More Australian organizations are coming under scrutiny from cyber hackers and national actors after leaders signed international security pacts, says French tech giant Thales Cloud Security.
Thales released its Cyber Threats to Critical Infrastructure 2022 Report today – just days after Optus announced that the personal security data of 10 million current and former customers had been stolen in a cybersecurity breach last week.
“It comes as Optus was the victim of a large-scale data breach last week, which brought the issue of critical infrastructure and critical data protection to the forefront of the conversation,” says Thales.
Australia used to be considered a “minimal threat” to other countries’ strategic interests, according to Brian Grant, director of Thales ANZ, but this has “changed significantly” in the past two years.
Australia’s participation in AUKUS – a security pact between Australia, the UK and the US – and the Quadrilateral Security Dialogue – a strategic security dialogue between Australia, India, Japan and the US – have put the nation on the radar of cyber threat actors, he said says.
“As a result, we have become a target. We are now more vulnerable than ever to attacks on our society.”
Many companies may have already been attacked without knowing it, Grant says, and malicious actors often stay “under the radar, poised for an economic, geopolitical, or financial event” before they attack.
He says July’s amendments to the Security of Critical Infrastructure (SOCI) Act 2018 – which subjected many more Australian businesses to strict 12-hour cyber incident reporting requirements – are “major strides” in combating threats to vital elements of the economy Australian economy and it is “not about more compliance”.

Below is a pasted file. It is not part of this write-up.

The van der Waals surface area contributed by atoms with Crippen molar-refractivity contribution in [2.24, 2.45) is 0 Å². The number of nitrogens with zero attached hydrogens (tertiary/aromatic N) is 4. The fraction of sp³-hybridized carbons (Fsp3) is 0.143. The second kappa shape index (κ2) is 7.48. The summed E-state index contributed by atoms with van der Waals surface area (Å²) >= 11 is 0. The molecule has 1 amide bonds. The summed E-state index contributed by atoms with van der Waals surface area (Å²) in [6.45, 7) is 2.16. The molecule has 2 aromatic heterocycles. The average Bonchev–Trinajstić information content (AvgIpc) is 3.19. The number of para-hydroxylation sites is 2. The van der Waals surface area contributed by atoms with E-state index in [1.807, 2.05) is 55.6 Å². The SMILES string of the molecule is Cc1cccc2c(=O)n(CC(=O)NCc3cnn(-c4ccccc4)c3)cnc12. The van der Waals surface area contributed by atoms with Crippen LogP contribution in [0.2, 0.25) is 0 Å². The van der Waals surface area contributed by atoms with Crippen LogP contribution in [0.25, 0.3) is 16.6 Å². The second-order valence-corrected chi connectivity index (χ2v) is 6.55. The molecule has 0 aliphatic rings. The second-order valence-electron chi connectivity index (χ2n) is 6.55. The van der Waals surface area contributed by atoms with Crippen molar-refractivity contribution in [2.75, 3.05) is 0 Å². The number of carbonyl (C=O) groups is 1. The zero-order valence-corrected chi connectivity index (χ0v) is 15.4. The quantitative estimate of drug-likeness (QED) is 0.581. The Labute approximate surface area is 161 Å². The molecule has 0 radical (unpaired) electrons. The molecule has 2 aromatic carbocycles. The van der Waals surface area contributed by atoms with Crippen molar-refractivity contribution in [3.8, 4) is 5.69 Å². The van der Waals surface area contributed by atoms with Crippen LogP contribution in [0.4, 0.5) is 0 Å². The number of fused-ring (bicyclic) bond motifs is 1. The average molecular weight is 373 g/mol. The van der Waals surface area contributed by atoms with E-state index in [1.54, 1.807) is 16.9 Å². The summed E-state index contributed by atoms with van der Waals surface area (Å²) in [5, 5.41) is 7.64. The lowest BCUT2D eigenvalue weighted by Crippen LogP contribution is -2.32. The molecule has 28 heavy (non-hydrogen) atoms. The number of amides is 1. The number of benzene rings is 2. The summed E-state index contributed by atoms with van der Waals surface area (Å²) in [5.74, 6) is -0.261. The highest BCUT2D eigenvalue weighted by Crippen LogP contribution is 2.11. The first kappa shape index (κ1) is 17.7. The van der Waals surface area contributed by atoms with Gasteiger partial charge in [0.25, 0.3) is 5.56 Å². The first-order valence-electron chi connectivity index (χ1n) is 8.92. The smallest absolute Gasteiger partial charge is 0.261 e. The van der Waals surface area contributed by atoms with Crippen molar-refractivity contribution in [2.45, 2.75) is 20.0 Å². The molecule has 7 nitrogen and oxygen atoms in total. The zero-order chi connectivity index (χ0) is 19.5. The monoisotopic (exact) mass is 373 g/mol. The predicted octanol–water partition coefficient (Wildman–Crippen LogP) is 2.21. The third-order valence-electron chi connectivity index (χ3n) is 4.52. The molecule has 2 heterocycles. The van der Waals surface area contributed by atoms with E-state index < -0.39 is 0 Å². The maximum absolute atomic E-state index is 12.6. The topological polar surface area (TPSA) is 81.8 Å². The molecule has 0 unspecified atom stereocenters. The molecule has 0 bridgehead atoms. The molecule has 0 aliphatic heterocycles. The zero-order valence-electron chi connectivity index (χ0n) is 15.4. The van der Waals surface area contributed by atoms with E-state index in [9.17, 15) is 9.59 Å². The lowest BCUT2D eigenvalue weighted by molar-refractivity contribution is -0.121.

“It’s about linking the role of cybersecurity to critical service and supply chains. Ensuring cybersecurity is part of security practices across the spectrum of critical infrastructure.”
He recommends making the assessment of critical items an embedded process, as assets and data are constantly evolving.
“One-off audits quickly become obsolete,” he said.
The global survey of more than 2,700 people uncovered major gaps in risk management, stating that over 60% of critical sector data in the cloud is sensitive and human error remains the top threat.
“Security approaches that are no longer appropriate for today’s evolving threat landscape are now putting nations, organizations and people’s lives at risk,” Thales said.
The survey found that 44% of respondents reported an increase in the volume, severity, and/or scope of cyberattacks over the past 12 months, more than a third had experienced a security breach, and only half were able to classify at least half of their data.
More than three quarters were very or somewhat concerned about security risks and threats posed by employees working remotely. Only 45% had a formal ransomware plan and only half of the critical infrastructure organizations surveyed use multi-factor authentication.
“Companies may not have a good understanding of the impact of all parties involved, such as B. cyber insurers, incident response companies, government regulations and ransomware attribution,” the report states.